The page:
Beneath my feet, that won by my high merit
A king--whom I may call the King of Kings,
Because all others tremble in their pride
Before the terrors of his countenance,

In his high palace roofed with brightest gems
Of living light-call them the stars of Heaven--
Named me his counsellor. But the high praise
Stung me with pride and envy, and I rose
In mighty competition, to ascend

His seat and place my foot triumphantly
Upon his subject thrones. Chastised, I know
The depth to which ambition falls; too mad
Was the attempt, and yet more mad were now
Repentance of the irrevocable deed:
Therefore I chose this ruin with the glory
Of not to be subdued, before the shame
Of reconciling me with him who reigns
By coward cession.-Nor was I alone,
Nor am I now, nor shall I be alone;

And there was hope, and there may still be hope,
For many suffrages among his vassals
Hailed me their lord and king, and many still

Are mine, and many more, perchance shall be.
Thus vanquished, though in fact victorious,

I left his seat of empire, from mine eye

Shooting forth poisonous lightning, while my words
With inauspicious thunderings shook Heaven,
Proclaiming vengeance, public as my wrong,
And imprecating on his prostrate slaves
Rapine, and death, and outrage. Then I sailed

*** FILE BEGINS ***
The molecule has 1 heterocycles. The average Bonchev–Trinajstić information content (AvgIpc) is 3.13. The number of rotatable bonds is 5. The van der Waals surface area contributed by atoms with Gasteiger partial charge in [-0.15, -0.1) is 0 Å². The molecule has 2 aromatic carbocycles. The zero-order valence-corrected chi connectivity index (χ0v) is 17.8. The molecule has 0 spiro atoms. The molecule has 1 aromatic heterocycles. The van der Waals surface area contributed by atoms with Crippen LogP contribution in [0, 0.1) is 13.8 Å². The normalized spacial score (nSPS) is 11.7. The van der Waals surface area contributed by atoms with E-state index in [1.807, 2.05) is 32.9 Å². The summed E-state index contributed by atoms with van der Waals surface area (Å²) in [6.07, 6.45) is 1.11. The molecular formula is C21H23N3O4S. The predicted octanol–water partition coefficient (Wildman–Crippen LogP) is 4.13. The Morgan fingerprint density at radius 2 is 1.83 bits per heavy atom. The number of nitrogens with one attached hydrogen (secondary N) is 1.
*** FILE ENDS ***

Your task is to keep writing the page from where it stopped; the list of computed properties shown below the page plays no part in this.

Over the mighty fabric of the world,

A pirate ambushed in its pathless sands,
A lynx crouched watchfully among its caves
And craggy shores; and I have wandered over
The expanse of these wide wildernesses

In this great ship, whose bulk is now dissolved
In the light breathings of the invisible wind,
And which the sea has made a dustless ruin,
Seeking ever a mountain, through whose forests
I seek a man, whom I must now compel
To keep his word with me. I came arrayed
In tempest, and although my power could well
Bridle the forest winds in their career,
For other causes I forebore to soothe
Their fury to Favonian gentleness,

I could and would not; (thus I wake in him
A love of magic art). Let not this tempest,
Nor the succeeding calm excite thy wonder;
For by my art the sun would turn as pale
As his weak sister with unwonted fear.
And in my wisdom are the orbs of Heaven
Written as in a record; I have pierced
The flaming circles of their wondrous spheres
And know them as thou knowest every corner
Of this dim spot. Let it not seem to thee
That I boast vainly; wouldst thou that I work
A charm over this waste and savage wood,
This Babylon of crags and aged trees,

Filling its leafy coverts with a horror

Thrilling and strange? I am the friendless guest
Of these wild oaks and pines-and as from thee
I have received the hospitality

Of this rude place, I offer thee the fruit

Of years of toil in recompense; whate'er

Thy wildest dream presented to thy thought

As object of desire, that shall be thine.


And thenceforth shall so firm an amity
'Twixt thou and me be, that neither fortune,
The monstrous phantom which pursues success,
That careful miser, that free prodigal,

Who ever alternates with changeful hand,
Evil and good, reproach and fame; nor Time,
That loadstar of the ages, to whose beam
The winged years speed o'er the intervals
Of their unequal revolutions; nor
Heaven itself, whose beautiful bright stars
Rule and adorn the world, can ever make